Online Collection

Letter to Reverend William A. Holmes from Mr. & Mrs. Ed Curran

Object Number: 2007.016.0245
Category: Documents
Type of Object: Letter
Dimensions: 11 x 8 1/2 in. (27.9 x 21.6 cm)
Medium: Paper
Description
Letter sent to Reverend William A. Holmes of Northaven Methodist Church in Dallas from Mr. & Mrs. Ed Curran of Dallas, Texas.

Letter is typewritten on thin typing paper and reads as follows:

"November 27, 1963

Dear Sir:

Your action in issuing a statement for nationwide television on the Walter Kronkite news program which could only result in more ridicule and criticism for Dallas is so distressing and so unworthy of a minister that I feel compelled to write to you.
The events of last weekend stunned and shocked us all and now the nation and especially the citizens of Dallas must re-examine our aims, ideals, and principles. Now is the time for patience and tolerance not histrionics and name-calling. Now is the time to form a stronger, better Dallas, but we cannot begin to do this until all our citizens, especially those in a position to lead other people, will act with dignity and restraint (underlined).
Why not comment instead upon the grade school children whose teachers led them in prayer upon hearing of the President's death, or upon the thousands of Dallas people who thronged to memorial services in sincere sympathy and in a genuine quest for guidance in a time of terrible crisis?
Your remarks, thoughtlessly made, were unwarranted, unkind, uncalled for, and unnecessary. What about love and hope and charity? Love for your fellowman, charity to forgive him his errors without needlessly calling attention to them, and hope for a better, more moral city to emerge from this tragedy.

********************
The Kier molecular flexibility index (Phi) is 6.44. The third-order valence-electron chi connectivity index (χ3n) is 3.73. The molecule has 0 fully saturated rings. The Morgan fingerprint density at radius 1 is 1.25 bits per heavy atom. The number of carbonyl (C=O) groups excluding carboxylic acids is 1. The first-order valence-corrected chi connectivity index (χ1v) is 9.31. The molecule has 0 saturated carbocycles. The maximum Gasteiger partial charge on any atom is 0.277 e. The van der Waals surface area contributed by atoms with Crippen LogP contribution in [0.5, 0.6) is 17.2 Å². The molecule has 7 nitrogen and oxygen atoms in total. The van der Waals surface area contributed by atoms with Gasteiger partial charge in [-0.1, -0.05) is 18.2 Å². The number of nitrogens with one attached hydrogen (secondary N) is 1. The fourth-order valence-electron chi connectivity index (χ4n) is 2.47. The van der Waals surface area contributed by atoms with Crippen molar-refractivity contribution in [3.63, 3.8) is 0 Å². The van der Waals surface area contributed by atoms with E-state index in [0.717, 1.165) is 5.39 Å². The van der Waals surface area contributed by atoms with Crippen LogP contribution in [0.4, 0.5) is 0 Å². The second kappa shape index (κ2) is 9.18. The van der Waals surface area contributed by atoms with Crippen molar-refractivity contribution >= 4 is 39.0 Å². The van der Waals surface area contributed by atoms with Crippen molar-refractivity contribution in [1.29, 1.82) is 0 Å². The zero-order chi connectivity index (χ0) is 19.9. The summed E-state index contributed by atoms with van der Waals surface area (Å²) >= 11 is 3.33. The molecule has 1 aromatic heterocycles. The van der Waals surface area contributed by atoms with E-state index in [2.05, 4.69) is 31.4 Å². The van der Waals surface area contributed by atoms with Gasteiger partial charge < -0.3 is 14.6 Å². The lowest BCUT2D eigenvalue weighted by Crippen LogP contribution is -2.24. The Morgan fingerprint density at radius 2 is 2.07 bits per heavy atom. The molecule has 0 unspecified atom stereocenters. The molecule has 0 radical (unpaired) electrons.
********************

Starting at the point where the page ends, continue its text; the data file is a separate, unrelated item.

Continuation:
The cause of a repentant city and the church which you purport to serve would have been better served if you had perhaps spoken to those school children and told them why their actions were wrong and inappropriate. We believe that the duty of a minister is to lead people not misguide (underlined) them.
If my children had acted the way you did I would have called it "tattling." Perhaps this word applies to adult action just as well.

Sincerely,
Mr. & Mrs. Ed Curran (signed)"

Envelope is type-addressed to:
"Rev. William A. holmes
9018 Aldwick Drive
Dallas, Texas"

From (on back):
"Mr. and Mrs. Edward J. Curran
5614 W. Stanford Ave.
Dallas 9, Texas"

Envelope is postmarked: "DALLAS, TEX. 3A / 500PM / 29 NOV 1963" and stamped with a 5 cent U.S. postage stamp depicting George Washington.
Curator's Notes

When I first interviewed Rev. Holmes in March 2007, he was surprised to hear that there was still historical interest in his controversial sermon from the weekend of the Kennedy assassination. He and his wife soon decided to donate to the Museum the collection of more than 450 letters and cards that they received from around the world after excerpts of the sermon were broadcast on CBS.

Although several letters were critical of Holmes, the vast majority supported his beliefs as expressed in the sermon. Holmes was most proud of the letter he received from Christian philosopher Paul Tillich (1886-1965), while his children were thrilled with the letter from actor Hugh Brannum (1910-87), who played "Mr. Green Jeans" on the children's program "Captain Kangaroo." - Stephen Fagin, Associate Curator

All requests for permission to reproduce, publish or broadcast materials in this collection must be submitted to the Museum's registrar, using the Rights & Reproductions Request Form. Inquiries may be sent to registrar@jfk.org.